Our dogs can be extremely sensitive animals. So, the frightening spin of the vacuum’s motor; its immense power and strength; and the formidable reach of the strange long hose can be scary to them. Owners really do not have to ask the question Why are dogs afraid of vacuums?
Some dogs are simply as frightened as the proverbial scaredy cat and this is particularly so when you get the vacuum cleaner out. A few dogs only get slightly anxious around the vacuum, whereas other dogs are totally terrified, and they try to do anything that they can to run away. When your dog is scared of your vacuum cleaner, it is important to understand the reason behind this dread and then come up with some steps to fix the problem.
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The Heart of the Behavior
Dogs are all unsurprisingly predisposed to be scared of noises and movement and of things that they cannot completely understand. Dogs might be seen to be inquisitive as they explore their environments by sniffing carefully trying to comprehend these new discoveries. However, most dogs proceed with caution. This natural fear is an innate behavioral response which has long existed to protect wolves in the wild from prey or any attacker they may have met. Dogs today will still certainly go into this fight or flight mode when something strange is going on in their world. Only now, the strange fight or flight inducing intruder is in making confusing noises in their own home; and some dogs can simply just not adjust to sight or sounds of a vacuum cleaner. Some dogs have held onto this instinct a little to tightly and have a habit of being more fearful than others.
Consideration of where your dog’s fear comes from is invaluable, and there are a few typical reasons why dogs go onto experience fear of the vacuum cleaner.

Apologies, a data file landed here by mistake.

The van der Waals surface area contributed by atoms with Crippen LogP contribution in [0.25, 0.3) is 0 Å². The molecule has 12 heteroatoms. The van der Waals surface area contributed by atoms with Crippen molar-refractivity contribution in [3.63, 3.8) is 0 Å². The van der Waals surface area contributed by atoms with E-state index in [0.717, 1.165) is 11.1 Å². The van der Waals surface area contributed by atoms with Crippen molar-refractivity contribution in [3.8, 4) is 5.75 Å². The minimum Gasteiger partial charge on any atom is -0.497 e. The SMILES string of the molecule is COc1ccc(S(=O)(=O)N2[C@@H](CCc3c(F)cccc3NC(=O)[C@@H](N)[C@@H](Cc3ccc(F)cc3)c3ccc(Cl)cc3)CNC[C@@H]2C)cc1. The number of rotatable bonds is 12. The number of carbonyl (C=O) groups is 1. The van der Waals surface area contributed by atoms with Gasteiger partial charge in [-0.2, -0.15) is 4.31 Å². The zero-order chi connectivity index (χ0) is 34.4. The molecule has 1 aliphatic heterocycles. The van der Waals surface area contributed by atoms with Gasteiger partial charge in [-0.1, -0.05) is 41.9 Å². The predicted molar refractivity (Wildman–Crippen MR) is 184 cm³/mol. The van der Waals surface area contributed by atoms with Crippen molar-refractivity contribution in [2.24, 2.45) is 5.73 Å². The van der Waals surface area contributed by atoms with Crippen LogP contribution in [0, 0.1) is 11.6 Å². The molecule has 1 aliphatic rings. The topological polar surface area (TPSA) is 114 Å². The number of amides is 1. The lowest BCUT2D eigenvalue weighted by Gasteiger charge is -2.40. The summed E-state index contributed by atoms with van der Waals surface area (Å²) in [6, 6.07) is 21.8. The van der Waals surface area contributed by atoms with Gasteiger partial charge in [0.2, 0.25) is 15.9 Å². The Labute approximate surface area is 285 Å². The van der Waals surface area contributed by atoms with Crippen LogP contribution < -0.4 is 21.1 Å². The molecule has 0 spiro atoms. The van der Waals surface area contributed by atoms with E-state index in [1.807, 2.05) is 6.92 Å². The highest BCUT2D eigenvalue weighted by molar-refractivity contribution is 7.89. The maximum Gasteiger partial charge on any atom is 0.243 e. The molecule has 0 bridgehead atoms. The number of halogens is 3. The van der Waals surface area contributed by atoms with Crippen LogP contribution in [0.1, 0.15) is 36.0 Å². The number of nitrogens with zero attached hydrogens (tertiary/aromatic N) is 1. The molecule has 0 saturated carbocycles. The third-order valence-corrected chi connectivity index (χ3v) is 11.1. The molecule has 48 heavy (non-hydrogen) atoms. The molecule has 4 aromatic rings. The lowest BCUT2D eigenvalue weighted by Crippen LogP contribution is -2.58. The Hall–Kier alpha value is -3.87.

- Lack of experience: This will be the most common reason why the majority of dogs are frightened of the vacuum cleaner. If a dog has not been familiarized with a vacuum in a measured, non-threatening way from when they were a puppy, then it is understandably terrifying.
- You have trained them that way.If you have used a dog whistle or a clicker for training then you will have used sounds to act as a warning of danger, This can then mean that they will reasonably believe that the vacuum is a thing to be frightened of as it too makes unusual noises as it moves along.
- Having a bad experience: Where a dog has been surprized by a vacuum cleaner’s noise to begin with, this can perhaps turn into a vacuum cleaner phobia over a period of time. Sometimes and dog may have been accidentally hurt, or has been playing with the cleaner and got trapped.
- Fearful nature: All dogs just like us humans have their own inimitable character, and some dogs are just more fearful than others. There are dogs that are cautious and nervous everywhere they go, not just around a vacuum cleaner.
Phobias can occur all too readily. This can often be a resulting factor when a dog has not been exposed as a puppy to a vacuum cleaner on a regular basis. A trained dog that is going to be part of your loving home must be able to handle the sound of a vacuum, but these machines will be making bizarre high-pitched sounds to your dog. Vacuum cleaners also move around the dust from your floors which will bring out all kinds of smells that will be sensitive to your dog’s nose. There is the movement of the machine and its strange ability to suck up all kinds of things left on the floor. Your dog is probably not going to understand why this noisy interloper is regularly taken out of a cupboard to completely disrupt their living space. Dogs that are anxious can also be excessively protective of their human family and so the loud intruder that is all around their loved ones need to be attacked.
Dog Breeds and the Vacuum